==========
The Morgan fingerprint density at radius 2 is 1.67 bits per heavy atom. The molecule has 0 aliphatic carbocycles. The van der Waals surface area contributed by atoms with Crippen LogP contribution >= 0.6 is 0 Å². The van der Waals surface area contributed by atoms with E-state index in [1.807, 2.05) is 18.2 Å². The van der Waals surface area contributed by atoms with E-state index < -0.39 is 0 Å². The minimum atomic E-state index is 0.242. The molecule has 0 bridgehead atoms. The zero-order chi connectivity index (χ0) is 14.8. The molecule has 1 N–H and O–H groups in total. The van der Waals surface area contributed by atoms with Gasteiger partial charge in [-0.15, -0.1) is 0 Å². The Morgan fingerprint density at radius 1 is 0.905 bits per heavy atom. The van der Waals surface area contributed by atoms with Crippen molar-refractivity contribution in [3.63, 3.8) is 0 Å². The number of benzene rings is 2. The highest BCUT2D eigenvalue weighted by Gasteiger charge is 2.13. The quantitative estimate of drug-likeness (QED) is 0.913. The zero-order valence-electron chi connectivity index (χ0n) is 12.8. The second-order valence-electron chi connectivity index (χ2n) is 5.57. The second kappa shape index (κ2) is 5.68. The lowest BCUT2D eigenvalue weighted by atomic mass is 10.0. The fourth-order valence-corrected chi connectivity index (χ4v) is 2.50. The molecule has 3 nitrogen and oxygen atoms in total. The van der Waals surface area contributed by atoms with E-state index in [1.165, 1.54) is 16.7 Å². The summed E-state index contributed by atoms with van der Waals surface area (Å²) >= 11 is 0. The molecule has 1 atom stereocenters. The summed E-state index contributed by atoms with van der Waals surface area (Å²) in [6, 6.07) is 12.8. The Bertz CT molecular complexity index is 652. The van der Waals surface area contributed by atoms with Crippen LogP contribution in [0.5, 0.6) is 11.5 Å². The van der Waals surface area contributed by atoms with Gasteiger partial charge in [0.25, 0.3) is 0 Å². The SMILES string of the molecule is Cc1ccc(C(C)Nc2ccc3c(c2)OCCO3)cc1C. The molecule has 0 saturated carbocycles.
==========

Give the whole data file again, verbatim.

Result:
The Morgan fingerprint density at radius 2 is 1.67 bits per heavy atom. The molecule has 0 aliphatic carbocycles. The van der Waals surface area contributed by atoms with Crippen LogP contribution >= 0.6 is 0 Å². The van der Waals surface area contributed by atoms with E-state index in [1.807, 2.05) is 18.2 Å². The van der Waals surface area contributed by atoms with E-state index < -0.39 is 0 Å². The minimum atomic E-state index is 0.242. The molecule has 0 bridgehead atoms. The zero-order chi connectivity index (χ0) is 14.8. The molecule has 1 N–H and O–H groups in total. The van der Waals surface area contributed by atoms with Gasteiger partial charge in [-0.15, -0.1) is 0 Å². The Morgan fingerprint density at radius 1 is 0.905 bits per heavy atom. The van der Waals surface area contributed by atoms with Crippen molar-refractivity contribution in [3.63, 3.8) is 0 Å². The number of benzene rings is 2. The highest BCUT2D eigenvalue weighted by Gasteiger charge is 2.13. The quantitative estimate of drug-likeness (QED) is 0.913. The zero-order valence-electron chi connectivity index (χ0n) is 12.8. The second-order valence-electron chi connectivity index (χ2n) is 5.57. The second kappa shape index (κ2) is 5.68. The lowest BCUT2D eigenvalue weighted by atomic mass is 10.0. The fourth-order valence-corrected chi connectivity index (χ4v) is 2.50. The molecule has 3 nitrogen and oxygen atoms in total. The van der Waals surface area contributed by atoms with E-state index in [1.165, 1.54) is 16.7 Å². The summed E-state index contributed by atoms with van der Waals surface area (Å²) >= 11 is 0. The molecule has 1 atom stereocenters. The summed E-state index contributed by atoms with van der Waals surface area (Å²) in [6, 6.07) is 12.8. The Bertz CT molecular complexity index is 652. The van der Waals surface area contributed by atoms with Crippen LogP contribution in [0.5, 0.6) is 11.5 Å². The van der Waals surface area contributed by atoms with Gasteiger partial charge in [0.25, 0.3) is 0 Å². The SMILES string of the molecule is Cc1ccc(C(C)Nc2ccc3c(c2)OCCO3)cc1C. The molecule has 0 saturated carbocycles.